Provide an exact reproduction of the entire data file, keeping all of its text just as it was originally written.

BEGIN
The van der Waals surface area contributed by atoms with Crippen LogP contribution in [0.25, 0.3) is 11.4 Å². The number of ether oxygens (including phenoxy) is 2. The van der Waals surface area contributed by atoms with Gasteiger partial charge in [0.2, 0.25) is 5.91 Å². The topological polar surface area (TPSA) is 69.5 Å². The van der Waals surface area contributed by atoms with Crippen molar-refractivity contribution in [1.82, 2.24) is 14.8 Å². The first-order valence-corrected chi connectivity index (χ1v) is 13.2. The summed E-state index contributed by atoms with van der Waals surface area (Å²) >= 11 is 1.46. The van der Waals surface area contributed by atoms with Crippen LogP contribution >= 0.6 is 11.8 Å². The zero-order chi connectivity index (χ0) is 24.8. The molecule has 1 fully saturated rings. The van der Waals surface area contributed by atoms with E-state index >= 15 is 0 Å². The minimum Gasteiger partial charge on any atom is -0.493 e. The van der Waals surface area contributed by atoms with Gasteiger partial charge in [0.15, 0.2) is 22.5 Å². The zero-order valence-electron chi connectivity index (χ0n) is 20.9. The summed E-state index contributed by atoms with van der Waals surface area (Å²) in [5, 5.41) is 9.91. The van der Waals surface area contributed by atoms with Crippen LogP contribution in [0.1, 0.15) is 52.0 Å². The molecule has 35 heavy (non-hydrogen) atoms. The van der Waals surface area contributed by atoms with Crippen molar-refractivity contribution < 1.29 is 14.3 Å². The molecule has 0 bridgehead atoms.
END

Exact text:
The van der Waals surface area contributed by atoms with Crippen LogP contribution in [0.25, 0.3) is 11.4 Å². The number of ether oxygens (including phenoxy) is 2. The van der Waals surface area contributed by atoms with Gasteiger partial charge in [0.2, 0.25) is 5.91 Å². The topological polar surface area (TPSA) is 69.5 Å². The van der Waals surface area contributed by atoms with Crippen molar-refractivity contribution in [1.82, 2.24) is 14.8 Å². The first-order valence-corrected chi connectivity index (χ1v) is 13.2. The summed E-state index contributed by atoms with van der Waals surface area (Å²) >= 11 is 1.46. The van der Waals surface area contributed by atoms with Crippen LogP contribution >= 0.6 is 11.8 Å². The zero-order chi connectivity index (χ0) is 24.8. The molecule has 1 fully saturated rings. The van der Waals surface area contributed by atoms with E-state index >= 15 is 0 Å². The minimum Gasteiger partial charge on any atom is -0.493 e. The van der Waals surface area contributed by atoms with Gasteiger partial charge in [0.15, 0.2) is 22.5 Å². The zero-order valence-electron chi connectivity index (χ0n) is 20.9. The summed E-state index contributed by atoms with van der Waals surface area (Å²) in [5, 5.41) is 9.91. The van der Waals surface area contributed by atoms with Crippen LogP contribution in [0.1, 0.15) is 52.0 Å². The molecule has 35 heavy (non-hydrogen) atoms. The van der Waals surface area contributed by atoms with Crippen molar-refractivity contribution < 1.29 is 14.3 Å². The molecule has 0 bridgehead atoms.